The German cockroach

German cockroach

 

The most common cockroaches that are found in households are the German cockroach. Before you get the pleasure to see one running across your kitchen counter, the German cockroach will go through three life stages, the egg, nymph, and the adult. On average a roach’s life span is between 100 and 200 days. The female cockroach has the ability to produce on average 400 eggs at a time. These pests produce very quickly.  The female only needs to mate one time to produce her young. Generally, the female will produce 4 to 6 egg cases during her life span.  Inside the female’s eggs, referred to as the ootheca contain about 35 eggs and are brown in color. They are 7mm long and 2mm wide. She carries her ootheca on her abdomen until it is time to hatch. Afterwards, she then seeks out a safe place behind your walls for her bundles of joy to grow to maturity! Nymphs are what emerge from the ootheca. Shortly, these little pests darken in color becoming what we usually recognize as dark brown or black cockroaches. These cockroaches at this stage referred to as nymphs are wingless and are too premature to reproduce. These nymphs can develop within 100 days. The adult cockroaches are about 15 mm in length and have wings. They rarely fly; they seem to prefer to run. The adult can be easily recognized by their brown or tan coloration with two black horizontal stripes located on the pronotum right behind the head. Depending on conditions, the average time for development from egg to adult is usually between 54 to 215 days, with an average time of 100 days.

These pests are capable of living outdoors, however they seem to prefer to live indoors where it is warmer and more humid. They are usually found gravitating toward kitchens and bathrooms where food and moisture is available.  One way German cockroaches can enter your home is through hitch hiking a ride in bags, boxes, or card board containers that is brought into the home. These pests have the ability to move between units that share plumbing and pipes throughout multiunit apartment buildings. German cockroaches are scavengers and live off of mostly anything such as toothpaste, soap, and even the bindings of books. These survivors can live off of the smallest crumbs left behind during cleaning.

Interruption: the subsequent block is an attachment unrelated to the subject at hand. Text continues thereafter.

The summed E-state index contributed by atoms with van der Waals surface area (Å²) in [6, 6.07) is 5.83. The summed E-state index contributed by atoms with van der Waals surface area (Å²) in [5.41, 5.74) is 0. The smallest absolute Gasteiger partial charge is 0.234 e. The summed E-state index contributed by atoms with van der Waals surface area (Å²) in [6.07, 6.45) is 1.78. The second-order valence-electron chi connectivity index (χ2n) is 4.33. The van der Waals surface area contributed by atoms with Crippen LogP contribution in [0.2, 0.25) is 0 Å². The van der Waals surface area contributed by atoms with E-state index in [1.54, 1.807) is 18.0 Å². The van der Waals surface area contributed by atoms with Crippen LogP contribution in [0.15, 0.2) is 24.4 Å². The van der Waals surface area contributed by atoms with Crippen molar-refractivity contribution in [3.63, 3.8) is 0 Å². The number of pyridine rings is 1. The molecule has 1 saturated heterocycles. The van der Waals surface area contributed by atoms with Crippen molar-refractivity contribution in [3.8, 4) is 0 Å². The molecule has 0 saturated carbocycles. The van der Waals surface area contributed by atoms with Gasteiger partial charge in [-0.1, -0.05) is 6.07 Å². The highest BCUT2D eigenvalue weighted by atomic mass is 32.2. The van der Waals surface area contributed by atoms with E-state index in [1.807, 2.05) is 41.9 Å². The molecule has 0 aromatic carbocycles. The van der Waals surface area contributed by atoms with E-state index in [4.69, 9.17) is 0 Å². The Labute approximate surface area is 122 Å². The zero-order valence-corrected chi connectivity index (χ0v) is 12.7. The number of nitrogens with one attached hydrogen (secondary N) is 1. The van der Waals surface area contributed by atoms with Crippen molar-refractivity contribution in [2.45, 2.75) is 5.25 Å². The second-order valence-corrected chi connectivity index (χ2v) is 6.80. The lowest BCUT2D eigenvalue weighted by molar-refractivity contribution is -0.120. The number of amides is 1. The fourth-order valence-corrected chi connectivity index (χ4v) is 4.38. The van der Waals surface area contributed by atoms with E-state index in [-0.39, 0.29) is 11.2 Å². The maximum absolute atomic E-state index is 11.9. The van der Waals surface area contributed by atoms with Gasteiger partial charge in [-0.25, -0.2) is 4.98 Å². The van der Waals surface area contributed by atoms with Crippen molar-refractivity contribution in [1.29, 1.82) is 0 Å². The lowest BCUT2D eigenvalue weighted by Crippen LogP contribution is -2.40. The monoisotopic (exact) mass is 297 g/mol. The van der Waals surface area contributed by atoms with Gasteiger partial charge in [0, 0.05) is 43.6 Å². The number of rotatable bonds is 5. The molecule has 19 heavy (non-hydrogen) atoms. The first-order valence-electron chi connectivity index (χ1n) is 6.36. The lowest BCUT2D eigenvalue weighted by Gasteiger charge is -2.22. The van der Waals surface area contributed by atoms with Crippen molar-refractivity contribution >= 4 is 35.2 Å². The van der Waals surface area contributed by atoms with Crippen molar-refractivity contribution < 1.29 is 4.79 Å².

Some signs that your home may have a German cockroach infestation are finding small, dark, pepper like droppings often found in drawers and on counter tops. Fecal staining appears like dark spears and raised often found in the corners of the rooms, along the tops of doors, in small cracks and openings into walls. Further, another sign of infestation is finding empty egg cases close by where females would be depositing their eggs. In addition, German cockroaches secrete a number of odorous compounds. With an increase in population, comes a mild musty odor.

These pests are known to carry and transmit a number of pathogens, including E coli, Salmonella and Typhus. Studies have shown that in those areas where there is an increase in German cockroaches, children are linked to be directly affected with asthma.

If you find yourself struggling with getting rid of these pests on your own because their populations tend to grow rapidly within a human habitat, your pest control provider is better equipped to handling the job by using a professional treatment.